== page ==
Background: Neuroinflammatory diseases that affect spinal cord or associated spinal
nerves represent challenging conditions for management in current medicine because of
their complex pathology, poor prognosis, and high morbidity, which strikingly reduces the
quality of life of patients. In this sense, a better understanding of the cellular and molecular
mechanisms of spinal cord neuroinflammation might contribute to the development of novel
therapies. Oligodendrocytes have unique and vital biological properties in central nervous
system (CNS) homeostasis and physiology. A growing body of experimental evidence demonstrates
that these glial cells are involved in the pathophysiological mechanisms underlying
many chronic, neurodegenerative, and incapacitating CNS disorders. These cells also have
important implications for the development and maintenance of neural plasticity and chronic
pain states. On the other hand, evidence indicates that oligodendrocytes and their products
may act in favor of CNS promoting beneficial effects orchestrating CNS tissue repair after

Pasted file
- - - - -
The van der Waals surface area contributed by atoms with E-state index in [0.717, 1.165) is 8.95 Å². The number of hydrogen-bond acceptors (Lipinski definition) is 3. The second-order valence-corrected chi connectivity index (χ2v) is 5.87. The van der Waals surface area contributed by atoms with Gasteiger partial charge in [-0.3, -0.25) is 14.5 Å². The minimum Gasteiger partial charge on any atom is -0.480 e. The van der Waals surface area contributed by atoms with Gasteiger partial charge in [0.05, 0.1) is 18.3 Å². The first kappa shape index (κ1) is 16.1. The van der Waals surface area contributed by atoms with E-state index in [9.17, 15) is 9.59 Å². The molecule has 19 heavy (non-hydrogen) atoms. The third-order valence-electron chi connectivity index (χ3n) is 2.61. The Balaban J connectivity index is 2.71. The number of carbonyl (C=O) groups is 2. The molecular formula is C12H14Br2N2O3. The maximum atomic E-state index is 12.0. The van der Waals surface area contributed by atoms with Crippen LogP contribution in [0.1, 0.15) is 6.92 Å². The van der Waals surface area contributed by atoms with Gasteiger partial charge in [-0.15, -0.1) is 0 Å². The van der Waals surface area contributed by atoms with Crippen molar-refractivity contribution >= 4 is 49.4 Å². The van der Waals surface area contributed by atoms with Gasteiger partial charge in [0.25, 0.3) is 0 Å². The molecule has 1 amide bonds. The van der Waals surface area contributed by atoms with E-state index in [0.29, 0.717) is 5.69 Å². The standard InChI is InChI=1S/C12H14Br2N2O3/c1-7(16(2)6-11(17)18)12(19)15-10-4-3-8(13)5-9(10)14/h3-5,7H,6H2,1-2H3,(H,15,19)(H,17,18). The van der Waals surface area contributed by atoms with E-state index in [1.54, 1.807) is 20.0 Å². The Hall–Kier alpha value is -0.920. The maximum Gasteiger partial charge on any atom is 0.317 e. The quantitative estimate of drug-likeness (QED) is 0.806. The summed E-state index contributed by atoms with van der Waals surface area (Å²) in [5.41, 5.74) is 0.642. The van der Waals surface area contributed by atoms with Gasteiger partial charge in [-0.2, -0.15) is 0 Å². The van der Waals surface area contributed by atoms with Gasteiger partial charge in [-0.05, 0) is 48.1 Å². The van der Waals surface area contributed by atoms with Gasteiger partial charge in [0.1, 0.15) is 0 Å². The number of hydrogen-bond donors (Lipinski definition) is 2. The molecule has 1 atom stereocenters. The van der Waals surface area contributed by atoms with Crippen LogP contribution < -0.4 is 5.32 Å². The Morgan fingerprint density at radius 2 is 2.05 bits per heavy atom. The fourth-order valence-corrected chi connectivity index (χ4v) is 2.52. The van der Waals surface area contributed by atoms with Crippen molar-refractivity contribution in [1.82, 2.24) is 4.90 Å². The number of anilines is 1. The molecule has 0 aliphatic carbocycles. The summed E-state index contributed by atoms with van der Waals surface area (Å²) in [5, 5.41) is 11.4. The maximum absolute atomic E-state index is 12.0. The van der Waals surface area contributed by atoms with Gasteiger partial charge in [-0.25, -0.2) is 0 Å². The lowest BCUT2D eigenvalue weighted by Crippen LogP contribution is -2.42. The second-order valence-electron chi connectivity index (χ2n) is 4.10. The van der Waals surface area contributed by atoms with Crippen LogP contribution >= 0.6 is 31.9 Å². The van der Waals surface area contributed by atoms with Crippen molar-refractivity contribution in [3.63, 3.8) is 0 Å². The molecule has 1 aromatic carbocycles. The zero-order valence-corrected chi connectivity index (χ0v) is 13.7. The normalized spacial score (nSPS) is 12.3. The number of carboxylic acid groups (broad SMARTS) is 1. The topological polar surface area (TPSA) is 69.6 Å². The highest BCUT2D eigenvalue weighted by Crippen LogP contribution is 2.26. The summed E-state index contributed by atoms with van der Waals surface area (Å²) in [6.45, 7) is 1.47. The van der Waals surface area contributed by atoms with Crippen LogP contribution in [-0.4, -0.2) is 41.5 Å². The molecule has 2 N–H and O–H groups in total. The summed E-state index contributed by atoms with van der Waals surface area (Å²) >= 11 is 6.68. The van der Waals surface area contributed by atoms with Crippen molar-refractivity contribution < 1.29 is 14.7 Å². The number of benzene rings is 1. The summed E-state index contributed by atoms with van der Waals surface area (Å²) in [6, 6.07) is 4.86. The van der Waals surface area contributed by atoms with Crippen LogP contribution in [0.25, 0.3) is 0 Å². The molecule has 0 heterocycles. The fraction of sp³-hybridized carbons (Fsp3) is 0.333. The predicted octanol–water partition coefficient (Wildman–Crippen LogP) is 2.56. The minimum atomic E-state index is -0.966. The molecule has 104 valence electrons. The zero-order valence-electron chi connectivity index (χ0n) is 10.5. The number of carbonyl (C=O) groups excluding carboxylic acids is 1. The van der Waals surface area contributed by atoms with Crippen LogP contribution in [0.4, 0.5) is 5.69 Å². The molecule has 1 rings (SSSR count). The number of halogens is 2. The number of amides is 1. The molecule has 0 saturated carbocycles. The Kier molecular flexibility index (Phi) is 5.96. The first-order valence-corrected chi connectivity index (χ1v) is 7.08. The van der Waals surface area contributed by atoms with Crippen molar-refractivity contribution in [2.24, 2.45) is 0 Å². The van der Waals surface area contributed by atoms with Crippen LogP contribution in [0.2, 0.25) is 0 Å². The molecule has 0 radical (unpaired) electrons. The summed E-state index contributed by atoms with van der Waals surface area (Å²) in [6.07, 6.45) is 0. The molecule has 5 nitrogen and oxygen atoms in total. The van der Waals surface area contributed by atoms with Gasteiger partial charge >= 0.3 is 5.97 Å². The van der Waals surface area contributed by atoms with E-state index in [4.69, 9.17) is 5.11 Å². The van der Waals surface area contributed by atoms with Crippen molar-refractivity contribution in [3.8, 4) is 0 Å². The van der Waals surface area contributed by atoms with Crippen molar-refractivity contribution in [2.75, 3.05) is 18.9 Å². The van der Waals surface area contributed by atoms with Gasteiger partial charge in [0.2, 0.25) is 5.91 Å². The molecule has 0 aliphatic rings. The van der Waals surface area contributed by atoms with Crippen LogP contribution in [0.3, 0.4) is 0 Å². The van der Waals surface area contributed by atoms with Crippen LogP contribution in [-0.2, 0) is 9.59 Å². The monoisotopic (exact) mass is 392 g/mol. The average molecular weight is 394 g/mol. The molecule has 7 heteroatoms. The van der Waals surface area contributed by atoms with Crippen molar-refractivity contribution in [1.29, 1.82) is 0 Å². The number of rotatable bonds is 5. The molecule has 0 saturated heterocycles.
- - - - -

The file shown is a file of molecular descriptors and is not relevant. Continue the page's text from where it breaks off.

Objective: The present review aims to explore the multi-faceted actions of spinal cord oligodendrocyte
progenitors cells (OPCs) and mature oligodendrocytes in CNS inflammation
and pathology, addressing their roles in experimental and clinical settings. A major focus was
given to spinal cord amyotrophic lateral sclerosis, multiple sclerosis (MS)/experimental autoimmune
encephalomyelitis (EAE), traumatic injury and pain processing.
Methods: This review analyses and discusses published original research articles regarding
the role of OPCs/oligodendrocytes in spinal cord inflammation and pain processing.
Results and Conclusion: Findings from a number of clinical and experimental paradigms
suggest spinal cord OPCs/oligodendrocytes are a potential therapeutic target for the control of
Keywords: OPCs, oligodendrocytes, myelin, spinal cord, neuroinflammation, and central sensitization.
Rights & PermissionsPrintExport